Do JOSE today, convince your boss your team needs it :-), become a cryptography expert. Enjoy !




Tuesday, May 24, 2016

Observations about Apache Con NA 2016

This year Apache Con NA was held in Vancouver BC.

As usual, being at Apache Con gives a chance to talk to your fellow Open Source developers and this year it was as great as ever - meeting my old and new Talend colleagues, talking to those I already have met before and getting to know other people attending the conference was nice. 
The conference hotel was few hundred meters away from the waterfront where one could walk or run to a green Stanley Park:


Now let me talk about the actual conference. Big Data and Core conference are no longer run at the same time, with a single day intersection only. I guess I was preferring a more compact 'mix-in' format as I could attend to either BigData or Core presentations in a fewer number of days. But organizing a successful conference is very difficult - in the end of the day whatever format works best for Apache Con is the winning format.

I did like and learn something new from all the keynotes I listened to but I particularly enjoyed an Open Source is a Positive Sum Game by Sam Ramji. Have you ever  looked at the schedule, not sure what to expect from the listed talks, and then someone starts speaking and you realize you are listening to a visionary ?  This is what I felt when listening to Sam.

A number of other talks were interesting. My colleague JB's presentations were both interesting and entertaining, and I was also happy to see Hadrian and Jamie, both my former colleagues :-), co-presenting

I think Colm and myself had a good audience during our presentation. It must've been difficult for those who attended to listen to a lot of security related information presented on Friday after lunch :-) and we are grateful to all who were there. I did overrun by 1 minute though and we had no chance to talk to the audience afterwards but we did convey a lot of information during our talk.

And then finally we had the last few presentations to choose from and we made it to a Shawn McKinney's presentation. Now imagine it is 16.00, late Friday afternoon, and you are about to listen to yet another security related talk :-). I think Shawn did remarkably well. Shawn's down to earth, likeable presentation style made the real difference. And while I did learn few things about Role Based Access Control (such as the temporal restrictions), what really did get to me were Shawn's advices to "test and re-use".  You may say it is all quite obvious but sometimes one can get lax on either of those fundamentals, myself including. I'd like to talk about some of the thoughts I've had about the 're-use vs implement yourself' later on.

It was great to be there :-)




   

Sunday, April 24, 2016

Talking about Fediz OIDC at Apache Con NA 2016

Colm and myself are going to talk about Fediz OpenId Connect at Apache Con NA 2016. The session is on Friday 13th May.

Be there if you can, you can then tell your grandchildren you were at the 1st public presentation about Fediz OIDC :-)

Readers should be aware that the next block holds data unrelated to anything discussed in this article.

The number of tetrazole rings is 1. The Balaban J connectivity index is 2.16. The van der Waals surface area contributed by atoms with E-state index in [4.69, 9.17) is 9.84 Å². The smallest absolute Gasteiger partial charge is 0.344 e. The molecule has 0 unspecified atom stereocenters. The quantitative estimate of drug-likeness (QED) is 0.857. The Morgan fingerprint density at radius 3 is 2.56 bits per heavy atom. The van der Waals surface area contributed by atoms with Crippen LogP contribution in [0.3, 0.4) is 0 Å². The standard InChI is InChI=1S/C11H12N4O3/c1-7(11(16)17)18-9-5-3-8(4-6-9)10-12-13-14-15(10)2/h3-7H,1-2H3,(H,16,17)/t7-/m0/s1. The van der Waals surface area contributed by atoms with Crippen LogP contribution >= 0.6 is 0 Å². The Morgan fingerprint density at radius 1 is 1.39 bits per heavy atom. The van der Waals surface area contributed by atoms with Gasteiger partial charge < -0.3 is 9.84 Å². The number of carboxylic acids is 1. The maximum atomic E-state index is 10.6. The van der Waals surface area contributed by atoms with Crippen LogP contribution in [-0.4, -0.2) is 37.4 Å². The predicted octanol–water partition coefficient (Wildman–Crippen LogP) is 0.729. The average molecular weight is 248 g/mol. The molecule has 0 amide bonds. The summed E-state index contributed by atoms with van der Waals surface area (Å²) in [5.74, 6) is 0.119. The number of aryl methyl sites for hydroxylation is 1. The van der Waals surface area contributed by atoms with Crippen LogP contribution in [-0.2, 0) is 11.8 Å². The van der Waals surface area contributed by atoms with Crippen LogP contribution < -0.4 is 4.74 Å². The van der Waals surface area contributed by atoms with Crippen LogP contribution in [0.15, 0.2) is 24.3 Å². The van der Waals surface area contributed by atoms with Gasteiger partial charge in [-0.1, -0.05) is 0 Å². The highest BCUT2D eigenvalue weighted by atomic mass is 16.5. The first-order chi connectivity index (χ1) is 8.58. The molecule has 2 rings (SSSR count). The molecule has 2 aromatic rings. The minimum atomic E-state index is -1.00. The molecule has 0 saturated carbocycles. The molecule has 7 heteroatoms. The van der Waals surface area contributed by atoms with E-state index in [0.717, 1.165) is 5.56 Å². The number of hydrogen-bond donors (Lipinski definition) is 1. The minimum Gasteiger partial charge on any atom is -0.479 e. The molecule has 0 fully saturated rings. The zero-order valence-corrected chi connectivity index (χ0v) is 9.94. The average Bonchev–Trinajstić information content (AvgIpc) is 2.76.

I do look forward to being at Apache Con again. Seeing and talking to the colleagues from Apache CXF and other projects is always super great.

[OT] U2 Innocence And Experience or Understand HTTP services with CXF

I've already told to all of my colleagues who would listen how lucky I was to get a chance to listen live to U2 who played several concerts in Dublin as part of their Innocence and Experience tour

I've already told why I like U2. But seeing them playing live is really special. The voice is so good it is shocking at first. They are hard working and innovative, despite not being that young any more, the latter part is something I can definitely associate with :-).

In all of the [OT] entries on my blog I'm trying to look for a 'connection' to Apache CXF. No exception this time:

Apache CXF is not only a place where one can have a Web/HTTP Service created. But also go from a Novice to Expert in building such services. CXF may not offer a way for a Hello World application be created for you without doing anything at all. But it has been known to deliver in supporting most demanding services. By the time the developers have those services up and running they have become the experts who know what it takes to write a service that works well. They have moved from the 'Innocence' of Hello World services to 'Experience' required to support Real World services. 

 

 

CXF Master JAX-RS 2.1 Branch is Opened

Good news for CXF JAX-RS users: Andriy Redko has opened a CXF Master JAX-RS 2.1 branch. Server Side Events is the first feature of 2.1 API which is supported on this branch. Having this 2.1 API Snapshot is handy.

The development of JAX-RS 2.1 has been frustratingly slow but there's some progress nonetheless with Jersey (RI) expected to be ready as soon as realistically possible, given that all the major features proposed for JAX-RS 2.1 have already been implemented in Jersey.

JAX-RS is easily the best API for building REST clients and servers. Despite the process difficulties it will continue evolving. Use it and believe more is to come in the JAX-RS space.